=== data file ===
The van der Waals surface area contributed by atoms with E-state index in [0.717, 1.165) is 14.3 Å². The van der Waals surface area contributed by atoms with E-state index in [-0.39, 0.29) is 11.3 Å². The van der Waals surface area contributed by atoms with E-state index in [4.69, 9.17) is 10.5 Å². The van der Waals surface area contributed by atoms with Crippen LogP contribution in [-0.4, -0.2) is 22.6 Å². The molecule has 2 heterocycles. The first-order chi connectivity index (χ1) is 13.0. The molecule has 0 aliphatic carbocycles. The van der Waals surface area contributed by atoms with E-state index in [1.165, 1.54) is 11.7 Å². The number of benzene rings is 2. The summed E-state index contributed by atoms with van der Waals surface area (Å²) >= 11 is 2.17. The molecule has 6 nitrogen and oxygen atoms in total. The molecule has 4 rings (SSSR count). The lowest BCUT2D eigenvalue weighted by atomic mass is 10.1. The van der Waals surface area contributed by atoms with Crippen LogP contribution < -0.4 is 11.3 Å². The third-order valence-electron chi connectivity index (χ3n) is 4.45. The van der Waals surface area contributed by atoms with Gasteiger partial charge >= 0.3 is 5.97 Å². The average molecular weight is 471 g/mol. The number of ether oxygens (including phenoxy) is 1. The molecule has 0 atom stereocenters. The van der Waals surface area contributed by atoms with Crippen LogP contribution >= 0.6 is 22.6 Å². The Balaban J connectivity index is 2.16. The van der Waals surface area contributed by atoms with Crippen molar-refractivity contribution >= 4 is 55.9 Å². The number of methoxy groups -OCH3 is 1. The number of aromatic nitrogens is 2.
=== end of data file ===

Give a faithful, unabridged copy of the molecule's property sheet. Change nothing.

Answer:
The van der Waals surface area contributed by atoms with E-state index in [0.717, 1.165) is 14.3 Å². The van der Waals surface area contributed by atoms with E-state index in [-0.39, 0.29) is 11.3 Å². The van der Waals surface area contributed by atoms with E-state index in [4.69, 9.17) is 10.5 Å². The van der Waals surface area contributed by atoms with Crippen LogP contribution in [-0.4, -0.2) is 22.6 Å². The molecule has 2 heterocycles. The first-order chi connectivity index (χ1) is 13.0. The molecule has 0 aliphatic carbocycles. The van der Waals surface area contributed by atoms with E-state index in [1.165, 1.54) is 11.7 Å². The number of benzene rings is 2. The summed E-state index contributed by atoms with van der Waals surface area (Å²) >= 11 is 2.17. The molecule has 6 nitrogen and oxygen atoms in total. The molecule has 4 rings (SSSR count). The lowest BCUT2D eigenvalue weighted by atomic mass is 10.1. The van der Waals surface area contributed by atoms with Crippen LogP contribution < -0.4 is 11.3 Å². The third-order valence-electron chi connectivity index (χ3n) is 4.45. The van der Waals surface area contributed by atoms with Gasteiger partial charge >= 0.3 is 5.97 Å². The average molecular weight is 471 g/mol. The number of ether oxygens (including phenoxy) is 1. The molecule has 0 atom stereocenters. The van der Waals surface area contributed by atoms with Crippen LogP contribution >= 0.6 is 22.6 Å². The Balaban J connectivity index is 2.16. The van der Waals surface area contributed by atoms with Crippen molar-refractivity contribution >= 4 is 55.9 Å². The number of methoxy groups -OCH3 is 1. The number of aromatic nitrogens is 2.